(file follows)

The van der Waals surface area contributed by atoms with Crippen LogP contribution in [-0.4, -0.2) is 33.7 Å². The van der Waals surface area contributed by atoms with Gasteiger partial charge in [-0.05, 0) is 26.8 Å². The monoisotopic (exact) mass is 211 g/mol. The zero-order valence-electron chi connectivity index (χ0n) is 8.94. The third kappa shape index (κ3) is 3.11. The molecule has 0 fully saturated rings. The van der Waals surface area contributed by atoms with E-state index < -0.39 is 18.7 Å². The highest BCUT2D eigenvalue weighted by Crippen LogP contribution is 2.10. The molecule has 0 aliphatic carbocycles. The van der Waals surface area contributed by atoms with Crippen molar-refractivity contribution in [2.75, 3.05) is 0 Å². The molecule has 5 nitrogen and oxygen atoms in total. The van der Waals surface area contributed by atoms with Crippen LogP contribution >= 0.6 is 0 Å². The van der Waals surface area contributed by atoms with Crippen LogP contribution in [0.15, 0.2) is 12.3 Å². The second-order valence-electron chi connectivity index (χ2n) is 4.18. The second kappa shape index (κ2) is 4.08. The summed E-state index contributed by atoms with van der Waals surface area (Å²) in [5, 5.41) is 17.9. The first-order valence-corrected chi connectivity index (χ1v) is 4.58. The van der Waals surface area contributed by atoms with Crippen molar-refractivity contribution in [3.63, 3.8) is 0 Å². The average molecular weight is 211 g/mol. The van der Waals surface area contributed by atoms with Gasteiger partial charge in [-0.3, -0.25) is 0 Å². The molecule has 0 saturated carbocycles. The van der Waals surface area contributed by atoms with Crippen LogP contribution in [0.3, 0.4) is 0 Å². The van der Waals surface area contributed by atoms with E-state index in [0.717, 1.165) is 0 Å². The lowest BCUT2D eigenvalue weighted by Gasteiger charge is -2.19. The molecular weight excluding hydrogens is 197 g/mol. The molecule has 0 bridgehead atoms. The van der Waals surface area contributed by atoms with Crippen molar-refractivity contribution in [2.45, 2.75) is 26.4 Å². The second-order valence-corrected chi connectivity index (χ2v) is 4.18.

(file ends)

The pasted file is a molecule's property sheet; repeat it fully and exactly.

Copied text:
The van der Waals surface area contributed by atoms with Crippen LogP contribution in [-0.4, -0.2) is 33.7 Å². The van der Waals surface area contributed by atoms with Gasteiger partial charge in [-0.05, 0) is 26.8 Å². The monoisotopic (exact) mass is 211 g/mol. The zero-order valence-electron chi connectivity index (χ0n) is 8.94. The third kappa shape index (κ3) is 3.11. The molecule has 0 fully saturated rings. The van der Waals surface area contributed by atoms with E-state index < -0.39 is 18.7 Å². The highest BCUT2D eigenvalue weighted by Crippen LogP contribution is 2.10. The molecule has 0 aliphatic carbocycles. The van der Waals surface area contributed by atoms with Crippen molar-refractivity contribution in [2.75, 3.05) is 0 Å². The molecule has 5 nitrogen and oxygen atoms in total. The van der Waals surface area contributed by atoms with Crippen LogP contribution >= 0.6 is 0 Å². The van der Waals surface area contributed by atoms with Crippen LogP contribution in [0.15, 0.2) is 12.3 Å². The second-order valence-electron chi connectivity index (χ2n) is 4.18. The second kappa shape index (κ2) is 4.08. The summed E-state index contributed by atoms with van der Waals surface area (Å²) in [5, 5.41) is 17.9. The first-order valence-corrected chi connectivity index (χ1v) is 4.58. The van der Waals surface area contributed by atoms with Crippen molar-refractivity contribution in [3.63, 3.8) is 0 Å². The average molecular weight is 211 g/mol. The van der Waals surface area contributed by atoms with Gasteiger partial charge in [-0.3, -0.25) is 0 Å². The molecule has 0 saturated carbocycles. The van der Waals surface area contributed by atoms with Crippen LogP contribution in [0.3, 0.4) is 0 Å². The van der Waals surface area contributed by atoms with E-state index in [0.717, 1.165) is 0 Å². The lowest BCUT2D eigenvalue weighted by Gasteiger charge is -2.19. The molecular weight excluding hydrogens is 197 g/mol. The molecule has 0 bridgehead atoms. The van der Waals surface area contributed by atoms with Crippen molar-refractivity contribution in [2.45, 2.75) is 26.4 Å². The second-order valence-corrected chi connectivity index (χ2v) is 4.18.